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More on B6 and conception


It can never be easy, can it? We have talked about B6 or pyridoxine before (see the link below), but just taking B6 may not cut it for some women. How do you know if you are one of them?

Well, you don't know. Many vitamins (including vitamin D) must be converted to something else in the body before they exert their effects, and this is the case with B6. It must be converted to P5P (pyridoxyl-5-phosphate) in the liver, which is the active form. Some people, especially those with liver impairment, just do not convert it well, and to combat that, they should just take more. Or, even better, they should take P5P.

The manufacturers of some multivitamins or B-complex supplements recognize this and add in both B6 and P5P. Since B6 is so useful for many functions, it is a reasonable thing to take both. It is hard to overdose on B6, but if you do supplement with it, I recommend that you add a B-complex supplement, too. For example, I take P5P 50 mg and a B-complex supplement daily. You do not want to create a big imbalance in B-vitamin intake. They are a "family," so to speak, of vitamins, and a balance between them is necessary.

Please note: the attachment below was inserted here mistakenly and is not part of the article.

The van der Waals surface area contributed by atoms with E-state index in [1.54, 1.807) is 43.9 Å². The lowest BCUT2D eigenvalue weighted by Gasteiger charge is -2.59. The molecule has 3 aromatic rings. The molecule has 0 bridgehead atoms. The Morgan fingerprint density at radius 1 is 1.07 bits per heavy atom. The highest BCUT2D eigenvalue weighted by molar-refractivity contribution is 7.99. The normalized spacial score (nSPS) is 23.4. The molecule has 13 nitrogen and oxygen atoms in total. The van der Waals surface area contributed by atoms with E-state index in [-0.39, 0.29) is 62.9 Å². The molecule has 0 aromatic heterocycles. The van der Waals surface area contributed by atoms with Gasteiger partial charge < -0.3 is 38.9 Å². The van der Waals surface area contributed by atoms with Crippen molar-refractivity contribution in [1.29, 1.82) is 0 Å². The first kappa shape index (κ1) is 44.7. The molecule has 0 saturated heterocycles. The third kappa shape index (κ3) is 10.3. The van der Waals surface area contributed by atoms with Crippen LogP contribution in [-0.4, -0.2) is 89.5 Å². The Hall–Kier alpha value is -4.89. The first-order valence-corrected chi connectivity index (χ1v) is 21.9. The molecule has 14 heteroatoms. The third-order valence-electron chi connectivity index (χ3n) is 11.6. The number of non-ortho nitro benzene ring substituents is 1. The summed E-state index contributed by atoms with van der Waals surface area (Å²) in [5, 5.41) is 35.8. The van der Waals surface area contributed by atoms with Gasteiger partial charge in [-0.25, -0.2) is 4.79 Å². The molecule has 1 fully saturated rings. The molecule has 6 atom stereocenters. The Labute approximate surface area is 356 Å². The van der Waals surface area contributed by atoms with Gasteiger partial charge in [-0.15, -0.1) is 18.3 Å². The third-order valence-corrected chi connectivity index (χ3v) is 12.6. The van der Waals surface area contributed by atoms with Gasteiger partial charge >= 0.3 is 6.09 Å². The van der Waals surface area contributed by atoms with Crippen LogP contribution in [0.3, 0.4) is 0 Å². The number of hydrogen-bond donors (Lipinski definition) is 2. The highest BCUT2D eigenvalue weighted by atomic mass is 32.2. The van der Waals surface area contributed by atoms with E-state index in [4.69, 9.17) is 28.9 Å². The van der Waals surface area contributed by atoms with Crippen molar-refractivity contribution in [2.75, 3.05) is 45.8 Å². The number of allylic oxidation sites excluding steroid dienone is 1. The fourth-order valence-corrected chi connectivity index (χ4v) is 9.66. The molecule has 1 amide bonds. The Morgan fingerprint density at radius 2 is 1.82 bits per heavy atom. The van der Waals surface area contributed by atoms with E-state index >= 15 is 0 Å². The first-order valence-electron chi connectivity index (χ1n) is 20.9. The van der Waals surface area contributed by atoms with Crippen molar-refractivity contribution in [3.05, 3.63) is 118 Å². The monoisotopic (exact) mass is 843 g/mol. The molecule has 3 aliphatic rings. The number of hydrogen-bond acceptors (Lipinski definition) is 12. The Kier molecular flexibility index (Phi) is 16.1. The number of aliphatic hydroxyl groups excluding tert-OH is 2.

B6 can help with PMS by regulating the hormones, and it can help once you are pregnant in alleviating or preventing morning sickness. Some studies in pregnant women with morning sickness given B6 showed improvement in symptoms. Odds are that if you took oral contraceptives for any length of time that you are B6-deficient. You are probably also zinc-deficient if you took the pill, so make sure that is in your multivitamin, too.

Like any good thing, there can be too much of a good thing. Keep your supplemental intake of B6 or P5P under 200 mg a day. At high doses (typically 1000 mg per day), a reversible neuropathy can occur, but it's just a waste to take that much. The benefits occur at much lower doses. Supplements can also be expensive, so take just what you need, and if you are pregnant, check with your doctor for his/her advice on supplements. A good prenatal with folic acid is a definite for any woman trying to conceive or already pregnant.

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Content copyright © 2013 by Stacy Wiegman. All rights reserved.
This content was written by Stacy Wiegman. If you wish to use this content in any manner, you need written permission. Contact Stacy Wiegman for details.

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